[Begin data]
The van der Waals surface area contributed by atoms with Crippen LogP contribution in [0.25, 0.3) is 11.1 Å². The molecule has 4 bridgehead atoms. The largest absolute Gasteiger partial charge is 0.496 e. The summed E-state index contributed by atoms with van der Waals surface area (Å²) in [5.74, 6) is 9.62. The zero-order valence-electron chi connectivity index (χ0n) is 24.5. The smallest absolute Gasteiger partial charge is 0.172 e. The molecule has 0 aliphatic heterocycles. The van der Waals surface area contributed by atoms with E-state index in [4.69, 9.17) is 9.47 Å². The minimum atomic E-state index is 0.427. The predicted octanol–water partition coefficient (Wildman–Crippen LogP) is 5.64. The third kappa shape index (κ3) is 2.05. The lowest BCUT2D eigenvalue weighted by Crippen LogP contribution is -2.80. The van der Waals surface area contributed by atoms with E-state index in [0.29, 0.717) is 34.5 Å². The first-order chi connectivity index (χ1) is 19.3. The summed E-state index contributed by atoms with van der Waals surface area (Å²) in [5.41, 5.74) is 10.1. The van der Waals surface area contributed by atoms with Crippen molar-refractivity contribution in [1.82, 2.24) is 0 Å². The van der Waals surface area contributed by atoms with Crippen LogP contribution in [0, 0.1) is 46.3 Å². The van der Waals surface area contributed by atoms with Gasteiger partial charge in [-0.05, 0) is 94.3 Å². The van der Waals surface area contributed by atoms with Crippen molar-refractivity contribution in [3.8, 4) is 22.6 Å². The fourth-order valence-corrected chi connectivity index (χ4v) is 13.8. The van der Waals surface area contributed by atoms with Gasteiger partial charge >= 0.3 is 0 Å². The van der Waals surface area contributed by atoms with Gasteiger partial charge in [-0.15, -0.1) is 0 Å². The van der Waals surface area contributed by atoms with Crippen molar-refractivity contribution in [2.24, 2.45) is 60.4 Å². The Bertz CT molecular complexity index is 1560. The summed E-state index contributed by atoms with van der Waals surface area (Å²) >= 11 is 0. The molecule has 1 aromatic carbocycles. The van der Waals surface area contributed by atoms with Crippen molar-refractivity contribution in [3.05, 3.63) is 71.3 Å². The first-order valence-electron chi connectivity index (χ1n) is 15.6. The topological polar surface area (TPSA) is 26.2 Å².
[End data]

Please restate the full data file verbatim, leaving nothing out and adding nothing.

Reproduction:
The van der Waals surface area contributed by atoms with Crippen LogP contribution in [0.25, 0.3) is 11.1 Å². The molecule has 4 bridgehead atoms. The largest absolute Gasteiger partial charge is 0.496 e. The summed E-state index contributed by atoms with van der Waals surface area (Å²) in [5.74, 6) is 9.62. The zero-order valence-electron chi connectivity index (χ0n) is 24.5. The smallest absolute Gasteiger partial charge is 0.172 e. The molecule has 0 aliphatic heterocycles. The van der Waals surface area contributed by atoms with E-state index in [4.69, 9.17) is 9.47 Å². The minimum atomic E-state index is 0.427. The predicted octanol–water partition coefficient (Wildman–Crippen LogP) is 5.64. The third kappa shape index (κ3) is 2.05. The lowest BCUT2D eigenvalue weighted by Crippen LogP contribution is -2.80. The van der Waals surface area contributed by atoms with E-state index in [0.29, 0.717) is 34.5 Å². The first-order chi connectivity index (χ1) is 19.3. The summed E-state index contributed by atoms with van der Waals surface area (Å²) in [5.41, 5.74) is 10.1. The van der Waals surface area contributed by atoms with Crippen molar-refractivity contribution in [1.82, 2.24) is 0 Å². The van der Waals surface area contributed by atoms with Crippen LogP contribution in [0, 0.1) is 46.3 Å². The van der Waals surface area contributed by atoms with Gasteiger partial charge in [-0.05, 0) is 94.3 Å². The van der Waals surface area contributed by atoms with Crippen molar-refractivity contribution in [3.8, 4) is 22.6 Å². The fourth-order valence-corrected chi connectivity index (χ4v) is 13.8. The van der Waals surface area contributed by atoms with Gasteiger partial charge >= 0.3 is 0 Å². The van der Waals surface area contributed by atoms with Gasteiger partial charge in [-0.15, -0.1) is 0 Å². The van der Waals surface area contributed by atoms with Crippen molar-refractivity contribution in [2.24, 2.45) is 60.4 Å². The Bertz CT molecular complexity index is 1560. The summed E-state index contributed by atoms with van der Waals surface area (Å²) >= 11 is 0. The molecule has 1 aromatic carbocycles. The van der Waals surface area contributed by atoms with Crippen molar-refractivity contribution in [3.05, 3.63) is 71.3 Å². The first-order valence-electron chi connectivity index (χ1n) is 15.6. The topological polar surface area (TPSA) is 26.2 Å².